I knew it was a sign when I lost the second draft of this post, after hours of research and soulful analysis on the impact of unemployment on families. Frustration gave way to vulnerability, as my husband pressed me to share what I had been writing about. You mean like talk about this, for real?
Rewind two years ago, when my position as a fundraiser for a high tech research institute was eliminated. I had pretty much forced myself out of the position anyway, so I picked myself up and acknowledged that a career in development was not my dream. I returned to my first love, advertising, through a freak opportunity from a friend. This came with a pay cut, loss of benefits and a fair amount risk. It also gave me flexibility, control and creativity. We survived this detour without much stress, and gave thanks that we had another income that could float this type of change.
Shortly thereafter, it became clear my husband’s company would be sold and though nothing was publicly acknowledged it seemed best for everyone to sit tight and wait for the bonus, vacation payout, and severance. Only “soon” turned into 13 months of stalled work and demoralization. By the time the official announcement came, their egos and confidence were destroyed. It was also the holidays, which is the worst time to begin a job search but the perfect time to regroup and revive. Bike! Breathe! Brew some beer, and get ready for the next great adventure. Who wouldn’t want that?
That was seven months ago. And now this charming R+D engineer has become Mr. Mom—hard-boiled-egg-making-champ, soccer carpooler and team manager, grocery getter and dinner salad aficionado. I love this, and embrace it. I’m forever a sunshine seeking optimist, reciting my mantra “have faith in the universe” when the going gets tough. “It’s not within my control—let it go…” And I really, really do. On paper, and in practice. But underneath it all, something has to give. Eternal optimism doesn’t change the fact that this is fucking stressful. It just is.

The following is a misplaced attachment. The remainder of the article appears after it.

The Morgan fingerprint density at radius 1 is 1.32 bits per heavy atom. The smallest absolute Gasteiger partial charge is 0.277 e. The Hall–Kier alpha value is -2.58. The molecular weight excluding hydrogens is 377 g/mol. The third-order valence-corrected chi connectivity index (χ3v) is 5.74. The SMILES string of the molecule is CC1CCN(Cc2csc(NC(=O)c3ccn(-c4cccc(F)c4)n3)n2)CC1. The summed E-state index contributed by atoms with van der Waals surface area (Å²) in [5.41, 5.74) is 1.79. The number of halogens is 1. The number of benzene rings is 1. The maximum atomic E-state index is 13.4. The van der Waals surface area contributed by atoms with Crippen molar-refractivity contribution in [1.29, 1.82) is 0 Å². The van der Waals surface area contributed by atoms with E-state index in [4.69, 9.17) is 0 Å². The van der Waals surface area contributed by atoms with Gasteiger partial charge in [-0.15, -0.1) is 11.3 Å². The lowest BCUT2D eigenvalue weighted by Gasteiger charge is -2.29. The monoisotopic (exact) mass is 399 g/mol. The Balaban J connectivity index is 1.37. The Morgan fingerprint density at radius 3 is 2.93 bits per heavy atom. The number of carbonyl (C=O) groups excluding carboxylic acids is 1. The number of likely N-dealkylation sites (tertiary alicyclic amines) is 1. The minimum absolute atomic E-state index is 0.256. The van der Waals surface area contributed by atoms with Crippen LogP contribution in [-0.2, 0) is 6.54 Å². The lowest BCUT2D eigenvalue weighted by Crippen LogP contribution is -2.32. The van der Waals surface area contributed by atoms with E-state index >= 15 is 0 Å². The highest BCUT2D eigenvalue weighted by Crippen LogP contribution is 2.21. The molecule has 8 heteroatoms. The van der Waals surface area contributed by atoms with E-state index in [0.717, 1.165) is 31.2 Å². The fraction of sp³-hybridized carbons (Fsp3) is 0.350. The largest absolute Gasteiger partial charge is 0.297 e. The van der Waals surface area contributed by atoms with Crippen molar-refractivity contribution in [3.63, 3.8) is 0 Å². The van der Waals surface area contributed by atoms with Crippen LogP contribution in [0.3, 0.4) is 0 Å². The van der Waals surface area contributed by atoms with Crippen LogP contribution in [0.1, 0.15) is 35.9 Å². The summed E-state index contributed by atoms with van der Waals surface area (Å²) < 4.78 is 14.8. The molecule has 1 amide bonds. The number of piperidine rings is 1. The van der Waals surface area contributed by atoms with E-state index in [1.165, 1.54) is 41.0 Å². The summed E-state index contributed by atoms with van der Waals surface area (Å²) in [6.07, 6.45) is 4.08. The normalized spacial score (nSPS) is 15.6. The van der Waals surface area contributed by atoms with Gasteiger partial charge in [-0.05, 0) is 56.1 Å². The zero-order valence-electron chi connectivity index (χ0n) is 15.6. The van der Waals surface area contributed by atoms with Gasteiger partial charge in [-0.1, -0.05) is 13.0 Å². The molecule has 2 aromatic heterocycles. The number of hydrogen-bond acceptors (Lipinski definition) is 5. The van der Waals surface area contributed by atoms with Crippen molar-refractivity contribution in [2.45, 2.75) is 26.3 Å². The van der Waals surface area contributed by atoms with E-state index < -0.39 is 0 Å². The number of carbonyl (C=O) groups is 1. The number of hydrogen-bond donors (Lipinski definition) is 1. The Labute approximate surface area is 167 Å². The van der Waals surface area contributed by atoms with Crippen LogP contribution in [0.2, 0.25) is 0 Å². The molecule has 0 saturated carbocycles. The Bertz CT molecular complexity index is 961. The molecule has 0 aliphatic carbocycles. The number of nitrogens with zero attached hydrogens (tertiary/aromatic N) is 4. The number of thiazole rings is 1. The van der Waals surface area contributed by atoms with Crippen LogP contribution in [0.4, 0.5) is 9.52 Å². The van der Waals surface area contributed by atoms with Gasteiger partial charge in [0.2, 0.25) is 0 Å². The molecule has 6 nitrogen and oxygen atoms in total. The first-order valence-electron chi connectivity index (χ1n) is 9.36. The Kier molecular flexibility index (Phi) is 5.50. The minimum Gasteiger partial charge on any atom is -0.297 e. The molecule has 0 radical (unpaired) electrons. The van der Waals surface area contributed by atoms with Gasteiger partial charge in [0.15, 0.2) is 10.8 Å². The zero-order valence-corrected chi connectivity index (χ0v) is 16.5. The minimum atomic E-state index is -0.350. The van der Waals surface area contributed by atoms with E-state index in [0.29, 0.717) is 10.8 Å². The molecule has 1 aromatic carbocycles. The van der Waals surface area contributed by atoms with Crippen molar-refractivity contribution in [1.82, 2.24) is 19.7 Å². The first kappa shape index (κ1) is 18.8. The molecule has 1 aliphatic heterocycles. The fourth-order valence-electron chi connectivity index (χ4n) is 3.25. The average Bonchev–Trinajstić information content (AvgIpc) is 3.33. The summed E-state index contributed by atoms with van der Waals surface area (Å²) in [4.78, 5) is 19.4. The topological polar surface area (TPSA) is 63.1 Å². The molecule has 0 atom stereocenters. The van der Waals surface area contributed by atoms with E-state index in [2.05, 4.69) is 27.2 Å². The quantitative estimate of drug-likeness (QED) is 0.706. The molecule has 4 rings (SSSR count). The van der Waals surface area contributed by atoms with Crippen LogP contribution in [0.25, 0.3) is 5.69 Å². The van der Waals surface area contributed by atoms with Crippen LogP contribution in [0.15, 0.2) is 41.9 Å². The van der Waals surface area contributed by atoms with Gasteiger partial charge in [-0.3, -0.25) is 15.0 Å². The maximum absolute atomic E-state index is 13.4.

In the past six months my car died, the dryer crapped out, our water heater broke and a pipe burst. Truth. Who prepares for that? We chose to go to Hawaii over fixing the dryer, because we’d put it off for so long and honestly believed it would be our last chance for a family vacation before the hubs went back to work. Family first! Well, that was three months ago. We’ve got lots of time, and lots of wet laundry.
The stress of it? Aside from the obviously financial crush, we’ve watched our friends’ marriage destruct over the loss of a job. Research (and common sense) shows that unemployment brings on substance abuse, eating disorders, depression and anxiety. At its worst, that leads to divorce and even suicide. One study reveals that in families with married parents the risk of divorce more than doubles when a parent loses his or her job. A survey done by the John J. Heldrich Center for Workforce Development, a research and policy center at Rutgers University, portrays “a shaken, traumatized people coping with serious financial and psychological effects from an economic downturn of epic proportion.” This study was done six years ago, but I’d argue that we are still feeling the ripples of this financial crisis, and that the emotional impact is the same.
I’ve visualized our gorgeous future, and also one without this house and our belongings. I’ve “let it go” but also put on about 20 pounds (!). When I told my husband what I was writing about and he asked me if I was worried, I said yes. Yes, I’m worried, but hopeful. And even though he feels it’s his cross to bear, we really are in this together.